Boarding @ Home: Day 45/84: National Tourist Appreciation Day ... staycations beckon?
The good and the not so good of a staycation. Cornwall has been in malversation during the lockdown, acting wrongly towards its tourist market and second homers. Not alas tourist appreciation. Yet they have been the palmary reason, the chief and best reason, for the prosperity of the Duchy over the last 50 years. Not tin or even fish. Sylvia who used to drive there regularly to visit her father and mother said it always rained! Truth to tell the main explanation at this moment was a brave attempt to limit the arrival of extra Covid19 carriers howsoever; but very bad PR. For me the great miss this year has been the primrose hedgerows of which Avril and I saw just as few on our last mystery tour out from Weymouth. They, the mystery tours, have become a feature of our occasional visits there to Somerset House, seeking out odd spots as Mathew and family have done these past 8 years there. They found the wineries and tank museum! We 'found' Sherborne on the border and the RNAS museum at Yeovilton. Duncan and Bridget commended Le Petit Canard, a fine restaurant just north of Dorchester at Maiden Newton, two years ago that we've accidently passed three times now, always closed and still never make that reservation. Looks good for Sunday lunches but need to book.
Allison Pearson in today's Daily Telegraph ponders the delights of chezcances. I'd suggested a new word in homecation but Avril disapproved; so chezcance it's become [pronounced in French of course with just a clumsy Gaelic equivalent as dachaigh-saor-laithean ..] made ever more appealing by May's apricity, the unalloyed celebration of lengthening days. Since hindsight is very much the order of coronadays on shallow reflection I should not have dubbed my blogs here as Boarding @ Home and la monica nouvelle francais would have reminded me all the while of our car journeys via Wimereux, Brittany/ Saint Marc and Saumur to Menton/ Feuillade.
Allison's concern is that not going to work is for many, if you keep the furlough, not unattractive, echoing Rod Liddle as recently as last Sunday [Day 42/84]. For me Rod was jesting but Allison envisions mass lipoxenies, with absquatulating absconding workers leaving their alfeared former hosts with unsurmountable debts and a supervacaneous, long departed customer base.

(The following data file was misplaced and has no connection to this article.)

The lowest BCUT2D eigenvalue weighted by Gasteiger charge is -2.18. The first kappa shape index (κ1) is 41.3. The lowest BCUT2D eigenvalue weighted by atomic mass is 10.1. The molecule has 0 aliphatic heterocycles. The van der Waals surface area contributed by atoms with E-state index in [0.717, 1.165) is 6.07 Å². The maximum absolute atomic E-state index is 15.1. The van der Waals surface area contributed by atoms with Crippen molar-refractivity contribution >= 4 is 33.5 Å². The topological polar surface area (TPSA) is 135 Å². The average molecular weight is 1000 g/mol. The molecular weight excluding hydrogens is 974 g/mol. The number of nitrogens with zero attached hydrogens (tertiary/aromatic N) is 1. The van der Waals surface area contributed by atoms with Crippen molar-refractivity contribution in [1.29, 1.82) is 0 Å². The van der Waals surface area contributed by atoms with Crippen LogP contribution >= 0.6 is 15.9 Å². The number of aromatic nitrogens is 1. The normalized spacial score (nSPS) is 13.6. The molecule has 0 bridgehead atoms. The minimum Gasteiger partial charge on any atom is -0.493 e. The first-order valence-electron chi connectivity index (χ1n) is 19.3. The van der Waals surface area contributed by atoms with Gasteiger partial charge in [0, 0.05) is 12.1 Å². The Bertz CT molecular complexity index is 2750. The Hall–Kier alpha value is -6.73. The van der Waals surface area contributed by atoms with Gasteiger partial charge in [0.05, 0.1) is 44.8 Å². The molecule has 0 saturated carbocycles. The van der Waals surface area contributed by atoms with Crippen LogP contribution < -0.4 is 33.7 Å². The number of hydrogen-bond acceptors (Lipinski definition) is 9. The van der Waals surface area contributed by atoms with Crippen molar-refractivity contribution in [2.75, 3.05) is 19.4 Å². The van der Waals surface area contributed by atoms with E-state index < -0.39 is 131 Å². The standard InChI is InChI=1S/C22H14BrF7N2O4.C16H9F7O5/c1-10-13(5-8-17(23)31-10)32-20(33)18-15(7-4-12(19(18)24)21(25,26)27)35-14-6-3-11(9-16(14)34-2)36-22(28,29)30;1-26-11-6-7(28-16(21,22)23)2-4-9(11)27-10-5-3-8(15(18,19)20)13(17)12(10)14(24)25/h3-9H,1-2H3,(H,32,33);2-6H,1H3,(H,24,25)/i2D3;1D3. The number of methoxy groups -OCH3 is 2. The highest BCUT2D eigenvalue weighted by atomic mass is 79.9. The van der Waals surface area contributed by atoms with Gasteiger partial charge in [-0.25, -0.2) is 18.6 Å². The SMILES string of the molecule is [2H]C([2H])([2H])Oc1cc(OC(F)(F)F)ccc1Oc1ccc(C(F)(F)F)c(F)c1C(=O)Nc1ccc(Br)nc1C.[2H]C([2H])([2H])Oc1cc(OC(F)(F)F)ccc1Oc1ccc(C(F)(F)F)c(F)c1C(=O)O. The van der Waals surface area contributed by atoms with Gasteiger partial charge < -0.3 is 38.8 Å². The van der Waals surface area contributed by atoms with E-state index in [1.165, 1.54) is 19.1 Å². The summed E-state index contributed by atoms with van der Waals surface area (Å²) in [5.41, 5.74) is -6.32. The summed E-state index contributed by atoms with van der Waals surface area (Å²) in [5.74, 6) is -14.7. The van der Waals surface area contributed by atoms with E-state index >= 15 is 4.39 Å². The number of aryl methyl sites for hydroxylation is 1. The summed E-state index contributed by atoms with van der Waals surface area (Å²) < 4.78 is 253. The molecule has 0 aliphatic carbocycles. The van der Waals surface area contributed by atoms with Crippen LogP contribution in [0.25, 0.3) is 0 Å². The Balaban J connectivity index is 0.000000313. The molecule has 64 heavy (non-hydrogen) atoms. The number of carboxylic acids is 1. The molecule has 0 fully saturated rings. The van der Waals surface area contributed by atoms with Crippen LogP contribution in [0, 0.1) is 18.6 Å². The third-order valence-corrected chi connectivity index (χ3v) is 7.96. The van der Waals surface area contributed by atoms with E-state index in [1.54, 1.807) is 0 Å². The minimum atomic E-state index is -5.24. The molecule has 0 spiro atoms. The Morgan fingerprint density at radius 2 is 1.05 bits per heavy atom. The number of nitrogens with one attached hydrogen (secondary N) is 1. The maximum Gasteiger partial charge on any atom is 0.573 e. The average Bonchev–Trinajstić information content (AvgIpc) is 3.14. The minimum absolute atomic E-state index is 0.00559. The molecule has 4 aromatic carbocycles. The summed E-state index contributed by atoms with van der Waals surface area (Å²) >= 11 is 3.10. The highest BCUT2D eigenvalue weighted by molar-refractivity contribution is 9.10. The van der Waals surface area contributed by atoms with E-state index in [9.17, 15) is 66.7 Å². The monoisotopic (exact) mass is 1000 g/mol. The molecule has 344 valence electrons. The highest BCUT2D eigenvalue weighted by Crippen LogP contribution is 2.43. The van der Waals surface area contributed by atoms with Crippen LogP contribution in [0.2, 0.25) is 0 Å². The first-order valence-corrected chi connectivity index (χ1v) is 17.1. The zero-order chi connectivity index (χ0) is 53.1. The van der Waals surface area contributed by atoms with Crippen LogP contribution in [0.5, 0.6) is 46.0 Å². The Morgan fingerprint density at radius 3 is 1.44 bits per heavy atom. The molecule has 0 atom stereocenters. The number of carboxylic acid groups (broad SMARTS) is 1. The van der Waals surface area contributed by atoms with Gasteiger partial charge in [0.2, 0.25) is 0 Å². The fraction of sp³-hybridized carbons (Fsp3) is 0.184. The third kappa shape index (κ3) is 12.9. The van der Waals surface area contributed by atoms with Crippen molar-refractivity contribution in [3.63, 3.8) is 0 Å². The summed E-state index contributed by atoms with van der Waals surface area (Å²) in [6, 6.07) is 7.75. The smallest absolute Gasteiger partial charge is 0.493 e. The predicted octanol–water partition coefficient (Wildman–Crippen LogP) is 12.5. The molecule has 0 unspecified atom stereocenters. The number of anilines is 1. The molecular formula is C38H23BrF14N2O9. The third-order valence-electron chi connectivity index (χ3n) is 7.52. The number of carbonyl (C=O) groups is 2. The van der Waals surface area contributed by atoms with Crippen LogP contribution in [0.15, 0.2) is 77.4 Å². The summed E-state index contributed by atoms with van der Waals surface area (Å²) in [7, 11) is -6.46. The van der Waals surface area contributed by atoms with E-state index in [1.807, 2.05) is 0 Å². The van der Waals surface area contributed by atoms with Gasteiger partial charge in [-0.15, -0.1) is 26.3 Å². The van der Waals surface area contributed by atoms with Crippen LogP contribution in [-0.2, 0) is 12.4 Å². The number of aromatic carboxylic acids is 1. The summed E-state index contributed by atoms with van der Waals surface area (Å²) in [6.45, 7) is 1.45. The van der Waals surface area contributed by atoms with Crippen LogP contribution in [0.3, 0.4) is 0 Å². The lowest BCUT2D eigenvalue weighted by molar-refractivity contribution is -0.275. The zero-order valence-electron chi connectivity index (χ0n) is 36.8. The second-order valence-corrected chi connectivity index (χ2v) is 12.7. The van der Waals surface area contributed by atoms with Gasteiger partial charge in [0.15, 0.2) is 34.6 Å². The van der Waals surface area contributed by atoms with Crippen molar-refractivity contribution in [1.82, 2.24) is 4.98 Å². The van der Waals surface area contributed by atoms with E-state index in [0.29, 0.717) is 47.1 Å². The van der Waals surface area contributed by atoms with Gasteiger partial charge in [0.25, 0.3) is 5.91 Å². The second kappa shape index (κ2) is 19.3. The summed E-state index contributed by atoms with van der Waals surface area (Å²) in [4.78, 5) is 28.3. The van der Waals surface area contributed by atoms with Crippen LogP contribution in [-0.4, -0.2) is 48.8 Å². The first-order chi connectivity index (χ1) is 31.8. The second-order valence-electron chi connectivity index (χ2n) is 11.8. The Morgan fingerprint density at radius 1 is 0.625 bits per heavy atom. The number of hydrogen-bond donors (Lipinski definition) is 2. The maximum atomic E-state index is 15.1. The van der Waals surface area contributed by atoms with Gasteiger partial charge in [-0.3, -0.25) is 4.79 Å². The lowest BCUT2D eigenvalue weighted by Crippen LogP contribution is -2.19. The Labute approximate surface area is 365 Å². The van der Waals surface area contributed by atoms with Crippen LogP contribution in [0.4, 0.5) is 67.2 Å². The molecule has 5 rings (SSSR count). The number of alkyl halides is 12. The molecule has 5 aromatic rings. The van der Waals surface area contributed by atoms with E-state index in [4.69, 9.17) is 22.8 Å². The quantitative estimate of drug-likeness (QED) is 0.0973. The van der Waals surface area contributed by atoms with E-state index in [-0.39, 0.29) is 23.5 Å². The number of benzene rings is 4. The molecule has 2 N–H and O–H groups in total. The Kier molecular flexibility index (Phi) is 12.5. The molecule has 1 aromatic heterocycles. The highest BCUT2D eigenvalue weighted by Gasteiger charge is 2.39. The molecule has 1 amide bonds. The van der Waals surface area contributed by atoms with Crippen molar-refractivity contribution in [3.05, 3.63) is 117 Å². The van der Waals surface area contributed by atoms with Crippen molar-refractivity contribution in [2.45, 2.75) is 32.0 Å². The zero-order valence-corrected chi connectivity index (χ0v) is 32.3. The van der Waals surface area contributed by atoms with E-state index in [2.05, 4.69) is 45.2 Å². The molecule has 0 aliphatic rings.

What's to appreciate about tourists then. And that's apart from the economic benefits they bring. If the weather's good they bring joie de vivre. They bring a determination to have a good time whatever the circumstance be it lumpy beds or unusual/ inedible food. Only teenagers en famille are ready to have a miserable time. As visitors we were either recidivists at spots like Main Beach Queensland, the pool at The Shangri La in KL, Tea at The Peninsular IN HK, Gin Slings [and cockroaches] at Raffles, Ocean Apartments in Leith and Somerset House in Melcombe Regis;
… or newbies and absolutely in need of an immediate reconnaissance which when young we'd always gets the boys to do whilst we unpacked such as Agios Nikolaos on Crete or Iririki Island at Port Vila in Vanuatu. Whichever segment we might have been we were looking for the new as well as the familiar. [Easy to recall the Beach of Endless Passionate Love in Malaysia's Kelantan when sister Anne was with us and her bathroom was invaded by ants; as was our's in Madeira I recall. And strikes led by the Minister of Tourism's Trade Union when staying at/ ejected from The Rock Hotel in Gibraltar for our 25th Wedding Anniversary.]
So who throws all those peanut shells on the floor? Can't be the way to behave. But tourists love doing it and taking a gin sling in The Long Bar at Raffles, a symbol of empire if ever there was made internationally famous by Somerset Maugham who much enjoyed its Palm Court as records relate. We did that but only the once … since its air conditioned restoration it's never been the same as it was for Avril with her cockroached bedroom. For the record … it's a public holiday celebrated for Versak tomorrow in Singapore. It represents the death of Budda and the Nirvana, Enlightenment.
How will tourism resurrect itself after this pandemic? With so much chaos amongst airlines and airports not to mention hotels and resorts across the world how can the marketplace regenerate. Will we rediscover our wanderlust and our belief that a change is as good as a rest. Oh yes, we will. There's so much to seek and find and no number of tv travel programmes or virtual tours will replace the experience of dreaming, of planning, of travelling, of arriving, of enjoying, of coming back home again … and then as you grow old of remembering it all as you browse through photograph albums as we do here at The Lodge. And distance adds enchantment as they say … what a magnificent life we've already had as tourists; and yes, there's some more to come.
Published Date: May 6th 2020